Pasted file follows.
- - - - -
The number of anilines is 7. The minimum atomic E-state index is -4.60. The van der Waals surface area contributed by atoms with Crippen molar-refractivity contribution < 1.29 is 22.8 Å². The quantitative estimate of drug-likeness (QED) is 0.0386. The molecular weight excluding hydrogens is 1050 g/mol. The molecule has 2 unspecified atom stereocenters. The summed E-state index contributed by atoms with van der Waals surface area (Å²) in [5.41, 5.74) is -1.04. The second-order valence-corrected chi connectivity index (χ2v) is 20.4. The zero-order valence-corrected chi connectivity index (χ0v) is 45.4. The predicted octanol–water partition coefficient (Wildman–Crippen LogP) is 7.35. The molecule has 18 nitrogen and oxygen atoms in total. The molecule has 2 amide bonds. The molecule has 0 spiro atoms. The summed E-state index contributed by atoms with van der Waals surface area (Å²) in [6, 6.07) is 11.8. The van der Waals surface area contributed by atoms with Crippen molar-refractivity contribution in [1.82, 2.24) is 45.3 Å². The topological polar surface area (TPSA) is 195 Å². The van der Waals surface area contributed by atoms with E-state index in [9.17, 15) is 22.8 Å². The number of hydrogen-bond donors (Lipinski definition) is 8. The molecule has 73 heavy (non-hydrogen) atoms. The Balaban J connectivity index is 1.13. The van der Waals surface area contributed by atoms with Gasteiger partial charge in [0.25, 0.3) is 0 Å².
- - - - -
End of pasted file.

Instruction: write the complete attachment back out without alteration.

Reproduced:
The number of anilines is 7. The minimum atomic E-state index is -4.60. The van der Waals surface area contributed by atoms with Crippen molar-refractivity contribution < 1.29 is 22.8 Å². The quantitative estimate of drug-likeness (QED) is 0.0386. The molecular weight excluding hydrogens is 1050 g/mol. The molecule has 2 unspecified atom stereocenters. The summed E-state index contributed by atoms with van der Waals surface area (Å²) in [5.41, 5.74) is -1.04. The second-order valence-corrected chi connectivity index (χ2v) is 20.4. The zero-order valence-corrected chi connectivity index (χ0v) is 45.4. The predicted octanol–water partition coefficient (Wildman–Crippen LogP) is 7.35. The molecule has 18 nitrogen and oxygen atoms in total. The molecule has 2 amide bonds. The molecule has 0 spiro atoms. The summed E-state index contributed by atoms with van der Waals surface area (Å²) in [6, 6.07) is 11.8. The van der Waals surface area contributed by atoms with Crippen molar-refractivity contribution in [1.82, 2.24) is 45.3 Å². The topological polar surface area (TPSA) is 195 Å². The van der Waals surface area contributed by atoms with E-state index in [9.17, 15) is 22.8 Å². The number of hydrogen-bond donors (Lipinski definition) is 8. The molecule has 73 heavy (non-hydrogen) atoms. The Balaban J connectivity index is 1.13. The van der Waals surface area contributed by atoms with Gasteiger partial charge in [0.25, 0.3) is 0 Å².